Who are Entrepreneurs?

The heroes of American business – Fred Smith, Spike Lee, Henry Ford, Sam Walton, Mary Kay Ash, Bill Gates, Michael Dell are almost always entrepreneurs. Entrepreneurs start with a vision. Often they are unhappy with their current jobs and see an opportunity to bring together the resources needed for a new venture. However, the image of entrepreneurs as bold pioneers probably is overly romantic. A survey of the CEOs of the nation’s fastest growing small firms found that these entrepreneurs could be best characterized as hardworking and practical with great familiarity with their market and industry. For example Nancy Rodriguez was a veteran R&D manager to Swift foods before she started Food Marketing Support services. Rodriquez started the firm in the mid 1980s. Large companies can now take a rough new product idea to Food Marketing, which fully develops the concept creates prototypes does taste testing and so forth. American Pop Corn, which makes Jolly Tome Pop Corn located 100 percent of its new product development dollars to the 20 person firms, which does about $5 million in business a year.

Diversity of Entrepreneurs:

Entrepreneurs often have backgrounds and demographic characteristics that distinguish them from other people. Entrepreneurs are more likely to be the first born within their families, and their parents are more likely to have been entrepreneurs. Children of immigrants also are likely to be entrepreneurs. Consider Hector Barreto Jr., whose parents were both Mexican immigrants and several successful businesses in Kansas City, Missouri including a restaurant, an import-export business and a construction firm. After a four year stint as an area manager for Miller Brewing Company, Hector moved to California and started Barreto Financial Services. Later, he started another firm to provide technical assistance to small businesses. Barreto’s next step was into the head office of the Small business administration where he became the first entrepreneur to lead the government agency.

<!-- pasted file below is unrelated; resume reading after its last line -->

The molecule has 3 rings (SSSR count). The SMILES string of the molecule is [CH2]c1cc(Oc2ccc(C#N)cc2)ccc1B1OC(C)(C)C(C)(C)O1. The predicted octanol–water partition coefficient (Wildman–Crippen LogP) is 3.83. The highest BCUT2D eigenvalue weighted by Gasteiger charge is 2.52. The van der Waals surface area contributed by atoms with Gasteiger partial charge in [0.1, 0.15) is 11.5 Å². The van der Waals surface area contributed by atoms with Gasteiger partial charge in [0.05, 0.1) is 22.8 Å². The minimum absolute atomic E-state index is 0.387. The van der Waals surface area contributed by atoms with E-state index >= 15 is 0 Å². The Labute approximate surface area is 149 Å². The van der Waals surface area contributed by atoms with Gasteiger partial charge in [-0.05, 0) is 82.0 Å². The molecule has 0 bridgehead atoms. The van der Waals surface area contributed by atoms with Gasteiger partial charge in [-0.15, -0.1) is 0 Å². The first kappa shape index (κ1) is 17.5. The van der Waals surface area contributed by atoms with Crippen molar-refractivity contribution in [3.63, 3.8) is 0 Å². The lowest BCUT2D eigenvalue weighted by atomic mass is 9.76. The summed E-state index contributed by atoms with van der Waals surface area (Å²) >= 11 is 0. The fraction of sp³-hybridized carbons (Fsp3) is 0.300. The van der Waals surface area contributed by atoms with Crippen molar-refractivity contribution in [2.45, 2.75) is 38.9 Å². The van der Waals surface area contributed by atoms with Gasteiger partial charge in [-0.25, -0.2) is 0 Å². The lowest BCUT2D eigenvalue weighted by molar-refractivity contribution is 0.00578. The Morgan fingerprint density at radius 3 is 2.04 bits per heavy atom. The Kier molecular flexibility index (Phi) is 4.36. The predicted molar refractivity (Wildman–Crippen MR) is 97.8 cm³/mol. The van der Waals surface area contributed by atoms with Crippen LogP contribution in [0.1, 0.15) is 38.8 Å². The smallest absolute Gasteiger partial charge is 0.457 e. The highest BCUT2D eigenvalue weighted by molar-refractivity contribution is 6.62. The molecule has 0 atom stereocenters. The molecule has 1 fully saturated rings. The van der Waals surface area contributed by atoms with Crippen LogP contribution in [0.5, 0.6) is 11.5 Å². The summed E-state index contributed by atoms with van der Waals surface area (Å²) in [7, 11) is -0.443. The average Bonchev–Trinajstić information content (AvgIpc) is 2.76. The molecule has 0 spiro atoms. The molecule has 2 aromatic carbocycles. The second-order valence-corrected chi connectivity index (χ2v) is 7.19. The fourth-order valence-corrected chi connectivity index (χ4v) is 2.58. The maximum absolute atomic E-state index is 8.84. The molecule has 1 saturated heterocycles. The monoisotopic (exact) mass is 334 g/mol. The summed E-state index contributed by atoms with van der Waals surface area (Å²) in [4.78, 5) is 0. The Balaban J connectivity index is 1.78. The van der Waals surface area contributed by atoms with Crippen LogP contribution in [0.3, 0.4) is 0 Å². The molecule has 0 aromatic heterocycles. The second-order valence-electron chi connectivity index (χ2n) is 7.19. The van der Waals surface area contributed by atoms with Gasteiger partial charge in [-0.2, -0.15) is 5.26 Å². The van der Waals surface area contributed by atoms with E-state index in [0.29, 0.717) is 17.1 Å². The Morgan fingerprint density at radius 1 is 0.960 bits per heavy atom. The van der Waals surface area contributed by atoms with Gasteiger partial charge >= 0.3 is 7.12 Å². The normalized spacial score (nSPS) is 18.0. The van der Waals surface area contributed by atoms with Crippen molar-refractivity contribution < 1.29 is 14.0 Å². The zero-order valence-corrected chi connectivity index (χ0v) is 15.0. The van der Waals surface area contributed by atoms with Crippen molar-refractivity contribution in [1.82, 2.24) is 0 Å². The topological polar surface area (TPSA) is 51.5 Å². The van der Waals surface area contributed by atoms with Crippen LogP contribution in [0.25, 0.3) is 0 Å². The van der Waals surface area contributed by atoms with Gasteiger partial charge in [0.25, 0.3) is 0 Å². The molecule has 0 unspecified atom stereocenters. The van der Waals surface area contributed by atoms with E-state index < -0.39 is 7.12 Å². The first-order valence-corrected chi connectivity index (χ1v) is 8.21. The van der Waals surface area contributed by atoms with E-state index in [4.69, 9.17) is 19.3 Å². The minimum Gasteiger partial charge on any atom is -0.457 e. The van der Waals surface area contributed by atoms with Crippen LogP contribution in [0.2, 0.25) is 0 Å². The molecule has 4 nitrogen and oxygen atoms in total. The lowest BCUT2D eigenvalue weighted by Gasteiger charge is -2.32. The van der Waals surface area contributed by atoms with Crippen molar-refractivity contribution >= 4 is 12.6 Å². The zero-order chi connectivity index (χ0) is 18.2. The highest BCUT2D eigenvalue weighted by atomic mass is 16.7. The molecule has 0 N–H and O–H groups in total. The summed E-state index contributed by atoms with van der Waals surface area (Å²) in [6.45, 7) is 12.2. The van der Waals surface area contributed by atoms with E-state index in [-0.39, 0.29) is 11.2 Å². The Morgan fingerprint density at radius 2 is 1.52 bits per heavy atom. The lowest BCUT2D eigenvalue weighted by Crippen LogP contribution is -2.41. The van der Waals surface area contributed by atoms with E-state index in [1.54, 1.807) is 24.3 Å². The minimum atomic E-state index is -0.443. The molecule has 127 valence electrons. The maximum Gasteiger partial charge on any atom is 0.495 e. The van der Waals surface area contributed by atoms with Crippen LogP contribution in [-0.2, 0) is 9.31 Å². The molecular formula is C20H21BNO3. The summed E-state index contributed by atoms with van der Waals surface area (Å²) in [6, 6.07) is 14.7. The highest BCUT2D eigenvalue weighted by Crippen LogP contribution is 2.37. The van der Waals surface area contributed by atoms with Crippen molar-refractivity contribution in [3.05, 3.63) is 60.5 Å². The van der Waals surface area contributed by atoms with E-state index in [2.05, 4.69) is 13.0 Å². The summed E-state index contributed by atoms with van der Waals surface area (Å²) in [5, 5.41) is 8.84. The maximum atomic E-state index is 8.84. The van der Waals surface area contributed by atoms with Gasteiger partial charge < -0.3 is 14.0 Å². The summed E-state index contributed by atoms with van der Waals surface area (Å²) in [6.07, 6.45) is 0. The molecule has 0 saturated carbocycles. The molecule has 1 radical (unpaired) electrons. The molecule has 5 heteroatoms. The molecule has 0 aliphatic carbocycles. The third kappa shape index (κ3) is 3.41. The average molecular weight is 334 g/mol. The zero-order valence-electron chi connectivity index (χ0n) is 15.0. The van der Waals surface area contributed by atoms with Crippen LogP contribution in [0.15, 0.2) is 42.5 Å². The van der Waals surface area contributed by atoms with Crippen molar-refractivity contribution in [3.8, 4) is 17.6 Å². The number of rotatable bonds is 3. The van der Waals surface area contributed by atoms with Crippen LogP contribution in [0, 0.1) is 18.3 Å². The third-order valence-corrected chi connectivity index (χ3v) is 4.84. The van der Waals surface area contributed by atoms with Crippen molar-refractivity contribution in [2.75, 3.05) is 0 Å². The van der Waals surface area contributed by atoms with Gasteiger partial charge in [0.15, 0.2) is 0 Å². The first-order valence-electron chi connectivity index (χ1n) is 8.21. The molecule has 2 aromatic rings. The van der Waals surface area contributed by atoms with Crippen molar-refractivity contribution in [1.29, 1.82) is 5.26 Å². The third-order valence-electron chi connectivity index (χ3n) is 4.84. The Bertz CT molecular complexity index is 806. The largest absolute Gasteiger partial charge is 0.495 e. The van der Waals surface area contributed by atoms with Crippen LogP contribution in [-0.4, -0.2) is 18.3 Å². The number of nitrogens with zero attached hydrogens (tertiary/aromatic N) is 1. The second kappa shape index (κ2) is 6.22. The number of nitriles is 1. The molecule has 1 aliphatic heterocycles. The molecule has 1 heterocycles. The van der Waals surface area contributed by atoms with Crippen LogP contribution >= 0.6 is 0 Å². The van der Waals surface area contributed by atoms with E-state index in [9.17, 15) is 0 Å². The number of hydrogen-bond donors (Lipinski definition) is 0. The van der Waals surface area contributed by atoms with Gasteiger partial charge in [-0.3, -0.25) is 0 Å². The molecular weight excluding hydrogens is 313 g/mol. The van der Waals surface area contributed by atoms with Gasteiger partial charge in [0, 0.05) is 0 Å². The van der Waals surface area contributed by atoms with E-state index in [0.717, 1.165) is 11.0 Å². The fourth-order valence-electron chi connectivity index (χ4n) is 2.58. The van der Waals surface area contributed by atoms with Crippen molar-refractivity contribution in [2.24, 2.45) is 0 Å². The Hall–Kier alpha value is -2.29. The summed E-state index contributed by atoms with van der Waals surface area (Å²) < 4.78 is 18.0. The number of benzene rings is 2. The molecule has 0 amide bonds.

Entrepreneurship offers opportunities for individuals who may feel blocked in established corporations. Women owned and minority owned businesses may be the emerging growth companies of the next decade. Between the years of 1997 and 2002, the number of companies owned 50 percent or more by women jumped 11 per cent to 10.1 million, nearly twice the rate of all privately owned firms. Annual revenues of female owned firms during the same period increased 32 per cent to more than $ 2.3 trillion. Statistics for minorities are also impressive. The number of new firms launched by minorities is growing about 17 percent a year, with African American businesses growing the fastest. African American males between the ages of 25 and 35 start more businesses than any other group in the country. Moreover the face of entrepreneurship for the future will be increasingly diverse. When Junior Achievement (an organization that educates young people about business) conducted a poll of teenagers ages 13 to 18 it found a much greater interest among minorities than whites in starting a business as shown.

The types of businesses launched by minority entrepreneurs are also increasingly sophisticated. The traditional minority owned mom and pop retail store or restaurant is being replaced by firms in industries such as financial services, insurance and media. For example, Pat Winans an African American who grew up in a Chicago ghetto, started Magna Securities a successful institutional brokerage firm in New York City with just $5,000. Ed Chin, a third generation Chinese American founded AIS Corporation to offer small and mid sized companies the kind of sophisticated insurance packages usually available only to large companies. Chin originally found a niche by catering to the Asian marketplace but word of mouth has helped his company expand beyond that limited market.

A glimpse of Tomorrow’s Entrepreneurs

1) White – 69% ]
2) Hispanic /Latino – 79%
3) African American – 86%
4) Asian / Pacific – 89%.

Percentage of teenager polled by Junior Achievement who said they want to start their own business.

Source: New Era Management